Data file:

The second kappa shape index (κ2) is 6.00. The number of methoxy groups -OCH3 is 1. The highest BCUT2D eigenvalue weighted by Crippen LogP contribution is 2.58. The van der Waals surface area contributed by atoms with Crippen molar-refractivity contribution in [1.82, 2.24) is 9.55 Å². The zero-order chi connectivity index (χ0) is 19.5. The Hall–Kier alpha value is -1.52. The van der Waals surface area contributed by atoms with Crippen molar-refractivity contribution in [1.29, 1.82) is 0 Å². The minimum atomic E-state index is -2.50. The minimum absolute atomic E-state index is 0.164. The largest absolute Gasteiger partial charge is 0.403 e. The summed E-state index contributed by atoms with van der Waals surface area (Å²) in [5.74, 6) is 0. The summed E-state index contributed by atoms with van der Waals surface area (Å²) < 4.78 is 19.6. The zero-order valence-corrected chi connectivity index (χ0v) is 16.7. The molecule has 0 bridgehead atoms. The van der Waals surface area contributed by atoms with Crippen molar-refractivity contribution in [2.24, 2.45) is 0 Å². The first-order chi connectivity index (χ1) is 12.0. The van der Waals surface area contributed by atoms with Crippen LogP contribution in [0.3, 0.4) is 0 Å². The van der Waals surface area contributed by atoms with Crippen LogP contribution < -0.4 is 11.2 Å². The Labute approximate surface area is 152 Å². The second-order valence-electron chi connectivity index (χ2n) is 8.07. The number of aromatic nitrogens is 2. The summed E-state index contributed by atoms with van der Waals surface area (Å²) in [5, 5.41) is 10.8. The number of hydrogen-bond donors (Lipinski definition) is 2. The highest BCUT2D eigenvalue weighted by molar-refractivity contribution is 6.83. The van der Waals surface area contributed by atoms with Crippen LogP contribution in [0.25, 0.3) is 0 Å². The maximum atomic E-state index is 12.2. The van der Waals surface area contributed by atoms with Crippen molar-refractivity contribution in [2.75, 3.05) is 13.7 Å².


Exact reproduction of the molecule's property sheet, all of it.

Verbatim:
The second kappa shape index (κ2) is 6.00. The number of methoxy groups -OCH3 is 1. The highest BCUT2D eigenvalue weighted by Crippen LogP contribution is 2.58. The van der Waals surface area contributed by atoms with Crippen molar-refractivity contribution in [1.82, 2.24) is 9.55 Å². The zero-order chi connectivity index (χ0) is 19.5. The Hall–Kier alpha value is -1.52. The van der Waals surface area contributed by atoms with Crippen molar-refractivity contribution in [1.29, 1.82) is 0 Å². The minimum atomic E-state index is -2.50. The minimum absolute atomic E-state index is 0.164. The largest absolute Gasteiger partial charge is 0.403 e. The summed E-state index contributed by atoms with van der Waals surface area (Å²) in [5.74, 6) is 0. The summed E-state index contributed by atoms with van der Waals surface area (Å²) < 4.78 is 19.6. The zero-order valence-corrected chi connectivity index (χ0v) is 16.7. The molecule has 0 bridgehead atoms. The van der Waals surface area contributed by atoms with Crippen molar-refractivity contribution in [2.24, 2.45) is 0 Å². The first-order chi connectivity index (χ1) is 12.0. The van der Waals surface area contributed by atoms with Crippen LogP contribution in [0.3, 0.4) is 0 Å². The van der Waals surface area contributed by atoms with Crippen LogP contribution < -0.4 is 11.2 Å². The Labute approximate surface area is 152 Å². The second-order valence-electron chi connectivity index (χ2n) is 8.07. The number of aromatic nitrogens is 2. The summed E-state index contributed by atoms with van der Waals surface area (Å²) in [5, 5.41) is 10.8. The number of hydrogen-bond donors (Lipinski definition) is 2. The highest BCUT2D eigenvalue weighted by molar-refractivity contribution is 6.83. The van der Waals surface area contributed by atoms with Crippen LogP contribution in [0.25, 0.3) is 0 Å². The maximum atomic E-state index is 12.2. The van der Waals surface area contributed by atoms with Crippen molar-refractivity contribution in [2.75, 3.05) is 13.7 Å².